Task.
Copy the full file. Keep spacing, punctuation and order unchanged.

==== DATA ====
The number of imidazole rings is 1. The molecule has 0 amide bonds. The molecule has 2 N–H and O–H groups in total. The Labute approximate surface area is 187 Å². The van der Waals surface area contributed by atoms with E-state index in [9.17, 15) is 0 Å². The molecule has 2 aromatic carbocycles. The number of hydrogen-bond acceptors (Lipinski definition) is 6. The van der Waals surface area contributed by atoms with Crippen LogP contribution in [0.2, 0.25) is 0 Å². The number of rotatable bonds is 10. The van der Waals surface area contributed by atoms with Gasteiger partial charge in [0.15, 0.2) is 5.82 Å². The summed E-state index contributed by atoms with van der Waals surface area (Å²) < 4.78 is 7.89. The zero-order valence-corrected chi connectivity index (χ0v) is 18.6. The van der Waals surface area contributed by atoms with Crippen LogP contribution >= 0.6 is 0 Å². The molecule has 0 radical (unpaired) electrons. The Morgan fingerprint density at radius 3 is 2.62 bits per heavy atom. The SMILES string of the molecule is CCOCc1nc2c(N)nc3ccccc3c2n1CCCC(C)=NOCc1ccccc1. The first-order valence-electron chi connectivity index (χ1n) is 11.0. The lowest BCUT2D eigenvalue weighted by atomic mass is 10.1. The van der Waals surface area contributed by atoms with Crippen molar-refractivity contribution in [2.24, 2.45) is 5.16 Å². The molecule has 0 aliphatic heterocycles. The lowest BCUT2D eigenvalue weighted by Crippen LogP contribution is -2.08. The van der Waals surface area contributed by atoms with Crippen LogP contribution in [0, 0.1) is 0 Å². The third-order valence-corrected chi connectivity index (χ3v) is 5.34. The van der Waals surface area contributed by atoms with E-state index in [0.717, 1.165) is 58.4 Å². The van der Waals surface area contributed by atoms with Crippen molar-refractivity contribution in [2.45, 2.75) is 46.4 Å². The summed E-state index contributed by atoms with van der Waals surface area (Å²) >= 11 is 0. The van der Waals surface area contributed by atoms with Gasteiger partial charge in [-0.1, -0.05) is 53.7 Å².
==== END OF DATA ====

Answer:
The number of imidazole rings is 1. The molecule has 0 amide bonds. The molecule has 2 N–H and O–H groups in total. The Labute approximate surface area is 187 Å². The van der Waals surface area contributed by atoms with E-state index in [9.17, 15) is 0 Å². The molecule has 2 aromatic carbocycles. The number of hydrogen-bond acceptors (Lipinski definition) is 6. The van der Waals surface area contributed by atoms with Crippen LogP contribution in [0.2, 0.25) is 0 Å². The number of rotatable bonds is 10. The van der Waals surface area contributed by atoms with Gasteiger partial charge in [0.15, 0.2) is 5.82 Å². The summed E-state index contributed by atoms with van der Waals surface area (Å²) < 4.78 is 7.89. The zero-order valence-corrected chi connectivity index (χ0v) is 18.6. The van der Waals surface area contributed by atoms with Crippen LogP contribution >= 0.6 is 0 Å². The molecule has 0 radical (unpaired) electrons. The Morgan fingerprint density at radius 3 is 2.62 bits per heavy atom. The SMILES string of the molecule is CCOCc1nc2c(N)nc3ccccc3c2n1CCCC(C)=NOCc1ccccc1. The first-order valence-electron chi connectivity index (χ1n) is 11.0. The lowest BCUT2D eigenvalue weighted by atomic mass is 10.1. The van der Waals surface area contributed by atoms with Crippen molar-refractivity contribution in [2.24, 2.45) is 5.16 Å². The molecule has 0 aliphatic heterocycles. The lowest BCUT2D eigenvalue weighted by Crippen LogP contribution is -2.08. The van der Waals surface area contributed by atoms with Crippen LogP contribution in [0, 0.1) is 0 Å². The third-order valence-corrected chi connectivity index (χ3v) is 5.34. The van der Waals surface area contributed by atoms with E-state index in [0.717, 1.165) is 58.4 Å². The van der Waals surface area contributed by atoms with Crippen molar-refractivity contribution in [2.45, 2.75) is 46.4 Å². The summed E-state index contributed by atoms with van der Waals surface area (Å²) >= 11 is 0. The van der Waals surface area contributed by atoms with Gasteiger partial charge in [-0.1, -0.05) is 53.7 Å².